Amboseli Trust for Elephants

The elephants of Amboseli in Kenya are the most celebrated wild elephants in the world. Since 1972, close observation by Cynthia Moss and her research team has led to intimate knowledge of these intelligent and complex animals.
Echo and grandkids
The revelations from Amboseli form the basis of contemporary understanding of elephants and provide the knowledge needed to conserve and protect them.
ATE, the Amboseli Trust for Elephants, is a not-for-profit trust registered in Kenya and the USA (501(c)3). ATE’s operational focus is in Amboseli National Park and the surrounding ecosystem; its influence reaches out to elephant conservation, management and policy-setting worldwide.
ATE has an administrative, fund-raising and advocacy office in the United States, a program management office in Nairobi, and a field research office and camp in Amboseli national park. The Nairobi office provides a base for administration, project support and field support.

AERP, the Amboseli Elephant Research Project is the trust’s research arm. For nearly four decades AERP has studied the Amboseli elephants, making it today one of the longest studied populations of free living large mammals in the world.

AECT, the African Elephant Conservation Trust, is an endowment fund established in the USA. The long-term objective of AECT is to initiate, support and ensure the continuation of key elephant research projects across the African continent modeled on the ATE philosophy and research methodology. In time, income from the endowment can used to fully fund the work of ATE and AERP and enable the field researchers focus their energies on their project and relieve them of the burden of continued fund raising.

AERP’s unparalleled body of knowledge will thus be made available to those addressing issues such as land use, wildlife education, protected area management, and the consequences of human population expansion. Development threatens Amboseli

Watch this space for important newsflashes, or visit our home site for archives and more interactive opportunities.

Karibuni! (Welcome, all!)

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  1. Posted May 6, 2008 at 7:56 pm | Permalink

    I’m sorry I missed this post when it first came out, not sure how that happened! Visited your home site and am impressed with such innovated ideas, on elephant conservation. These Maasai elephant scouts are a great idea as is the consolation scheme. When we hear of livestock being killed by wildlife, we naturally assume it’s by lions or leopards, certainly not by elephants. The environmental hazards insurance program, for lost or damaged crops, is another worthy endeavor, as well. We have all heard stories of elephants raiding crops! Planning for migration corridors is a much needed vision as human population expands. All these programs are worth supporting and I look forward to hearing more about all of them, as well as the elephants. Got lots of questions, but I’ll save them, for your next post. Thank you for helping these elephants!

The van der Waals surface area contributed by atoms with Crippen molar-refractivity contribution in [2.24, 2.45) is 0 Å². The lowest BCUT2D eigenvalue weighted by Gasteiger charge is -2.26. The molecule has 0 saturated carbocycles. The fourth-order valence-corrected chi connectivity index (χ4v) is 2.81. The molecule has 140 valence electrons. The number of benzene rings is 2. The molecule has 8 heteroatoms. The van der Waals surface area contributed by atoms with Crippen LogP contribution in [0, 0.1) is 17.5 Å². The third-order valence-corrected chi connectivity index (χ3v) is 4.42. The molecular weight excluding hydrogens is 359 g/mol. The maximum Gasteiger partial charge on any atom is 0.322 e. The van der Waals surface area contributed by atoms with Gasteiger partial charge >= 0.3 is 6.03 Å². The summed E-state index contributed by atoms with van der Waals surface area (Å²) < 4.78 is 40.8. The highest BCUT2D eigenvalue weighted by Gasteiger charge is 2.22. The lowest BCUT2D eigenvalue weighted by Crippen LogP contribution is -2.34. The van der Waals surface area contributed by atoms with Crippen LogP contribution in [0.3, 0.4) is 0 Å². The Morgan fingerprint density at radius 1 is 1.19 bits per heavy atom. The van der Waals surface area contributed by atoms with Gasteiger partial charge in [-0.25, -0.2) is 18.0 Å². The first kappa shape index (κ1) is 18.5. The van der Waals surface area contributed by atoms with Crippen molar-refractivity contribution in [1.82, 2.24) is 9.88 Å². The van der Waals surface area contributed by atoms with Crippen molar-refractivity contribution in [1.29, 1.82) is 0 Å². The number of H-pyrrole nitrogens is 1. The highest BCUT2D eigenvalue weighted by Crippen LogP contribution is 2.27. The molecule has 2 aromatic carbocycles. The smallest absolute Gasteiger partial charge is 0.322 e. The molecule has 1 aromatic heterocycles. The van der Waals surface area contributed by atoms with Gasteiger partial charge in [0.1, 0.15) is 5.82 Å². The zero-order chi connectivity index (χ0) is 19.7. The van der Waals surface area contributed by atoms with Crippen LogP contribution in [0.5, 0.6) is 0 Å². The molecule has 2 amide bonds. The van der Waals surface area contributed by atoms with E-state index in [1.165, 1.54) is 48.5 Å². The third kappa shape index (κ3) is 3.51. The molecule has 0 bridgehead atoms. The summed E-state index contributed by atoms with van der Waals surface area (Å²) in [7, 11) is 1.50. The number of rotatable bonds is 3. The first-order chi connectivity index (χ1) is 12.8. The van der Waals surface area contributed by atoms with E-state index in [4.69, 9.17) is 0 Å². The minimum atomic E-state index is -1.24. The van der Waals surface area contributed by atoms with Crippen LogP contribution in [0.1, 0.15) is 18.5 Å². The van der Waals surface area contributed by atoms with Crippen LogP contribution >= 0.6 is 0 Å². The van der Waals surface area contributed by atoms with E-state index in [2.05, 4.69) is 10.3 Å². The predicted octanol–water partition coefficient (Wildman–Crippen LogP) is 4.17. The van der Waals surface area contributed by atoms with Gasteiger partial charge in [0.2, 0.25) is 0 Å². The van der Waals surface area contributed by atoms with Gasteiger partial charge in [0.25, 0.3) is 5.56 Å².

2. TheTeach, Seattle
    Posted May 29, 2008 at 10:36 pm | Permalink

    Great to see you guys online now, here at wildlifedirect. I’ve read much about Amboseli and seen all the Echo video programs. Very concerned about news that KWS is leaving Amboseli. What is that all about and how can the international community help safeguard the ecosystem there if the Kenyan government is unable or unwilling to do so? What are the prospects for working directly with the Maasai on this issue through the private sector? I recently read of 14 elephants speared by Maasai. That doesn’t sound very encouraging, if the park is to become more reliant on their participation for its protection. What’s the story? Thanks for listening.

  3. Posted June 20, 2008 at 3:09 am | Permalink

    Thanks, Teresea & TheTeach, sorry to take so long to respond, but I, too, am just catching up on the complexities of the WordPress CMS syntax (as opposed to the Drupal one we use at
    Couple of points: the Maasai Scouts programme is moving along well. Pls see:
    KWS is still firmly entrenched in Amb, but each side (the Olkejuado County Council and KWS) has a different view of what the KWS status and role is. The matter is ostensibly still in the High Court for review. That could take a while. Meanwhile, our strategy is a two-scale pincer effort. At the international scale, we are trying to rejuvenate interest by the likes of UNESCO (see, for example, and the E.Afr. Community in the trans-boundary Kili-Amboseli ecosystem. At the local level, well, have a look at the latest ‘Early Warning’ post on WD and the ATE site.
    We want to tap the Kenyan private sector for funding, which could indirectly help to resolving the land-corridor issues.
    On the recent spearings, have a look at Richard & Cynthia’s piece at: .
    Thx for your interest. Harvey

    PS: Any Admins out there? This little miserable comment box is a real pain to write in. Can’t you make it any larger?

  4. TheTeach, Seattle
    Posted June 21, 2008 at 6:12 pm | Permalink

    Thanks for responding. It was well worth the wait! Very informative. Best wishes.

One Trackback

  1. By Baraza » Light a candle for Echo on May 4, 2009 at 2:16 am

    […] have just heard sad news of the demise of Echo from Cynthia Moss of the Amboseli Trust for Elephants. Echo died on the 2nd of May from old age and the drought. I personally met Echo and others in the […]

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